Krishnamoorthi off to fast fund-raising start in new 8th District
BY ABDON M. PALLASCH Political Reporteremail@example.com July 18, 2011 1:40PM
Updated: March 11, 2012 10:54AM
The $412,647 that northwest suburban congressional candidate Raja Krishnamoorthi has raised in the last six weeks makes him the most successful Democrat in the country seeking an open seat, his campaign reported Monday.
Three other Democrats seeking to knock off incumbents have raised more but among the 33 open seats, Krishnamoorthi is tops.
The fund-raising lead is good, said Pete Giangreco, an advisor to Krishnamoorthi’s Democratic primary rival Tammy Duckworth, but not enough to make up for Krishnamoorthi’s monumental support gap in Duckworth’s first poll, reported last week by the Sun-Times’ Lynn Sweet.
That poll of 400 likely voters showed Duckworth leading Krishnamoorthi 69 percent to 8 percent, even though Krishnamoorthi announced his campaign in early June and Duckworth only jumped in in the last few weeks.
Krishnamoorthi’s campaign dismissed the poll as name recognition for Duckworth, who ran and narrowly lost a congressional race in a district with much of the same territory as this one six years ago. But Krishnamoorthi’s name was also in front of voters last year as he narrowly lost the Democratic primary for state comptroller.
“I started with 6 percent support in the state comptroller’s race and came within an eyelash of winning,” Krishnamoorthi said. “What’s going to be key is: Who can bring to the table the private sector ideas to revive the economy. On that issue, I think I’ll do very well.”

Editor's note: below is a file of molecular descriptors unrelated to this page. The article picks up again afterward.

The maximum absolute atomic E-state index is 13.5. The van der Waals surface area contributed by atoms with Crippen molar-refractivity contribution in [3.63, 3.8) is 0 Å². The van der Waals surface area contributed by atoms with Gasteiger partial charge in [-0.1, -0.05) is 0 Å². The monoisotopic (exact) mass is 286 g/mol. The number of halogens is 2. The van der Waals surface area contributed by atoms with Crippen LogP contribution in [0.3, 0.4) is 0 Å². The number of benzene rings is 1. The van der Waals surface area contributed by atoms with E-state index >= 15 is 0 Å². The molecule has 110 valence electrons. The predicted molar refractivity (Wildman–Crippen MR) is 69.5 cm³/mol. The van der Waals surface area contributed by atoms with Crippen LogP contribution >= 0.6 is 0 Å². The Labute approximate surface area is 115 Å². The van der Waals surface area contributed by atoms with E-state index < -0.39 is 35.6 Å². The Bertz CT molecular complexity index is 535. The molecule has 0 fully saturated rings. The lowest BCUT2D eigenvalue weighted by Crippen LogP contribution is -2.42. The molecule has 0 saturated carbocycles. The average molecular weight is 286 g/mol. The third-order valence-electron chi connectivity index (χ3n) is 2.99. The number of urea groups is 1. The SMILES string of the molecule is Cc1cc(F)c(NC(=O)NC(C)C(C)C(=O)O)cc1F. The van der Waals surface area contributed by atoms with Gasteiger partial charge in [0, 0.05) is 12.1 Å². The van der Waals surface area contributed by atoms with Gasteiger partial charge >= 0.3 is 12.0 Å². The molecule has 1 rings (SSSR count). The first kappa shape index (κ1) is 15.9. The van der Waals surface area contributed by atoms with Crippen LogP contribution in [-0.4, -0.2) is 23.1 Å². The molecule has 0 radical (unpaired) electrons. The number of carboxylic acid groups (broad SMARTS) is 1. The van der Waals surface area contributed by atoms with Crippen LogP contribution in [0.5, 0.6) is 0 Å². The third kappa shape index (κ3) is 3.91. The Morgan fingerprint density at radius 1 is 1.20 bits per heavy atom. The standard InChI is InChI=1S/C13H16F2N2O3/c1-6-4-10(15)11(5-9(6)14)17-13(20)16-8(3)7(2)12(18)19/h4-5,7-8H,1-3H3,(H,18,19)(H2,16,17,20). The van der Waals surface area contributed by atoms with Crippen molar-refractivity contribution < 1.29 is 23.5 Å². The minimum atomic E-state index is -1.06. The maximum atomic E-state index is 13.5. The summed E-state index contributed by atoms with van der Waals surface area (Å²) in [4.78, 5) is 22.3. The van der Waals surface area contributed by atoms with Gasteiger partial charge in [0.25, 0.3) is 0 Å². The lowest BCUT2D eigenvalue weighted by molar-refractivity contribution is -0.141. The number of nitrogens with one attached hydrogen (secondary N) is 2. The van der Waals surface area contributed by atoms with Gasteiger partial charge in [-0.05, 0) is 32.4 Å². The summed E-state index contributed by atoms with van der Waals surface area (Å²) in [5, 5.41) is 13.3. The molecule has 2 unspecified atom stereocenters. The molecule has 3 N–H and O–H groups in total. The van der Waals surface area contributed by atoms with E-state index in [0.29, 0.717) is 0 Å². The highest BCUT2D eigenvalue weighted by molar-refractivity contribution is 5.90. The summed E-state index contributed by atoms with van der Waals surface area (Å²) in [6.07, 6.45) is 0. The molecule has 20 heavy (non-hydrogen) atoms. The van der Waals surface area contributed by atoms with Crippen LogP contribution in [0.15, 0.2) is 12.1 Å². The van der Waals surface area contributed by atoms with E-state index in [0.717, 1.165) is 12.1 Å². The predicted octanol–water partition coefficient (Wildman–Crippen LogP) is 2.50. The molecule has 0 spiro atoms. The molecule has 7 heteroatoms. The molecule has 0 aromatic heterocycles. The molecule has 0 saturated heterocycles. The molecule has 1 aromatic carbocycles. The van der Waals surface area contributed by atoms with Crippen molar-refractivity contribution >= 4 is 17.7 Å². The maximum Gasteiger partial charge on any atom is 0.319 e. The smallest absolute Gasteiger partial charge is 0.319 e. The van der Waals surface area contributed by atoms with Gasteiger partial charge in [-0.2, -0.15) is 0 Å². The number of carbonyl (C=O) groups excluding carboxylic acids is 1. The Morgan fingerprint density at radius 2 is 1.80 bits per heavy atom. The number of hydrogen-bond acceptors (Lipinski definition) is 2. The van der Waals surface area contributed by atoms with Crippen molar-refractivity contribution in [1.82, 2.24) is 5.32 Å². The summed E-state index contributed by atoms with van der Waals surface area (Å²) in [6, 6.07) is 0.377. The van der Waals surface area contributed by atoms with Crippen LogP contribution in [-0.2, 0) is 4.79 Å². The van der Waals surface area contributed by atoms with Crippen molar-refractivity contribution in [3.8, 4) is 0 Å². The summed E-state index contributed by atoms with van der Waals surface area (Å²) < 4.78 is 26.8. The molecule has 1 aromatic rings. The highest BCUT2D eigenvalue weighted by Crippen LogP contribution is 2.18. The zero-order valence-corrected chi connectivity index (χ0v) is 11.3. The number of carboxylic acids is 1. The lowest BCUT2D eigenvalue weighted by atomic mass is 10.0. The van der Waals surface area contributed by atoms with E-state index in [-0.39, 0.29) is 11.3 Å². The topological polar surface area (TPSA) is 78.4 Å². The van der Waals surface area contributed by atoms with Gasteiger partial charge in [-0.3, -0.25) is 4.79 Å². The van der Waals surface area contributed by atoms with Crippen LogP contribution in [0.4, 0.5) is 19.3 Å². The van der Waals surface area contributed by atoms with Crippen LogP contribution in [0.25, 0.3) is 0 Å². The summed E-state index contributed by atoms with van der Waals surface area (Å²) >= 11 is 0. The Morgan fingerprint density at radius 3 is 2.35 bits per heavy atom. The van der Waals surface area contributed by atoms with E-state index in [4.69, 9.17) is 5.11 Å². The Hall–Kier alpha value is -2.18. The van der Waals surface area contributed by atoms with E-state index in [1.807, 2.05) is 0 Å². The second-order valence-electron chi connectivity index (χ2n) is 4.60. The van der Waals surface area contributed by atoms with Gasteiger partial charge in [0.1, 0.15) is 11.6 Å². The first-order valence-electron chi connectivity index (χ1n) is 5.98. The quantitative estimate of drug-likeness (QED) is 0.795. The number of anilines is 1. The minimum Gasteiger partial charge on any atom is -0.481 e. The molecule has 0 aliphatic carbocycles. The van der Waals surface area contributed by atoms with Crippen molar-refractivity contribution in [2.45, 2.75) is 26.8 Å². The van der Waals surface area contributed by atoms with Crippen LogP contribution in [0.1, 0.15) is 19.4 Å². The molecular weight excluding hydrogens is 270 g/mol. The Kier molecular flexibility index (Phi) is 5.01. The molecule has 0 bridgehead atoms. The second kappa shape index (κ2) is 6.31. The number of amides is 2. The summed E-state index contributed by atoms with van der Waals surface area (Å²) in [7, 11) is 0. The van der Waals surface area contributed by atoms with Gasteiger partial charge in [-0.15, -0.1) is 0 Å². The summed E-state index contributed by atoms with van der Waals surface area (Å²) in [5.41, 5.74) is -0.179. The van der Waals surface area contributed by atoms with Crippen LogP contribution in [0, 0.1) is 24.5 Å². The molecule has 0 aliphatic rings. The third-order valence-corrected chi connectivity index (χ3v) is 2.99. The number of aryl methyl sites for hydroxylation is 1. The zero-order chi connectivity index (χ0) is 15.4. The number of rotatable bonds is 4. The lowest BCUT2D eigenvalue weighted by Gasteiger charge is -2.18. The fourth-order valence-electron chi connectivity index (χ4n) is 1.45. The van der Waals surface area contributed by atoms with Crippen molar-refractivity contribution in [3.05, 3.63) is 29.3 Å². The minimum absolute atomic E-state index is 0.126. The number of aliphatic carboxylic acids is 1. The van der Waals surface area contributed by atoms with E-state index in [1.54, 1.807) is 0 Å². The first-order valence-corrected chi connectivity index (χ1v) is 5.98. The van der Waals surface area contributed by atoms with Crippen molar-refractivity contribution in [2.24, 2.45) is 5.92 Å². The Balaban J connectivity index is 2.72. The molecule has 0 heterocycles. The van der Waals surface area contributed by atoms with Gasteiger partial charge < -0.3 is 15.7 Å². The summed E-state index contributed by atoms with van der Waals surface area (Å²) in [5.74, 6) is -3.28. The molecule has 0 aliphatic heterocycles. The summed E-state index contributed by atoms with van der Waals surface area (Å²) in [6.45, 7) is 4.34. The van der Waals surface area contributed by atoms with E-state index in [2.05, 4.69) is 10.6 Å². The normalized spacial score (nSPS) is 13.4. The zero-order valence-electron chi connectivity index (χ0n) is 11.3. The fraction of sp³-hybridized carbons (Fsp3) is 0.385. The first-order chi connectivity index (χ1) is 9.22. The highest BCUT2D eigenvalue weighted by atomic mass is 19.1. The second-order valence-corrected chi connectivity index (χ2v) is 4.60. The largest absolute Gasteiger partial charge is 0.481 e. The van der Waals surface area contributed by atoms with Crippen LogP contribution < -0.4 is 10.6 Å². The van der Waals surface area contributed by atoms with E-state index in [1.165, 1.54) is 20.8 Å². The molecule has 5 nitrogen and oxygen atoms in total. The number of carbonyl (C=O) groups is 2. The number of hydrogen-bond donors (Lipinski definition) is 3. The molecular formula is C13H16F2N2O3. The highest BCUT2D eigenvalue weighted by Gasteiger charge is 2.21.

Giangreco said now that Duckworth has filed her papers to run and started forming her finance committee, she’ll counteract Krishnamoorthi’s early fund-raising advantage pretty quickly.
“She raised $4.5 million last time — Tammy’s never had trouble raising money in the past,” Giangreco said.
The newly-drawn 8th congressional district connects Democratic voters in Elgin and Carpentersville with pockets in Lombard, Bensenville and Wheeling.
The current 8th district is more Republican and is represented by Tea Party favorite Joe Walsh. The new district does not include Walsh and Democrats expect him to run in another district, though Republicans are challenging the new Democrat-drawn map in court.
With a higher-than-average 12 to 13 percent concentration of Asian-American voters, the new district has attracted two Asian-American Democratic candidates into a high-profile primary election fight to represent what used to include a lot of suburban Republican territory.
Krishnamoorthi, 37, is president of a high-tech company, Sivananthan Laboratories, that makes night-vision goggles and solar cells. He served as a deputy to former State Treasurer Alexi Giannoulias, as issues director for Barack Obama’s 2004 Senate campaign and as an adviser to Obama’s 2008 presidential campaign.
Duckworth, 43, was a U.S. Army helicopter pilot who lost her legs when she was shot down over Iraq. After her close loss to Republican Rep. Peter Roskam in 2006, she served as Illinois’ director of Veterans Affairs and was then named by Obama to serve as Assistant Secretary for Public and Intergovernmental Affairs in the U.S. Dept. of Veterans Affairs.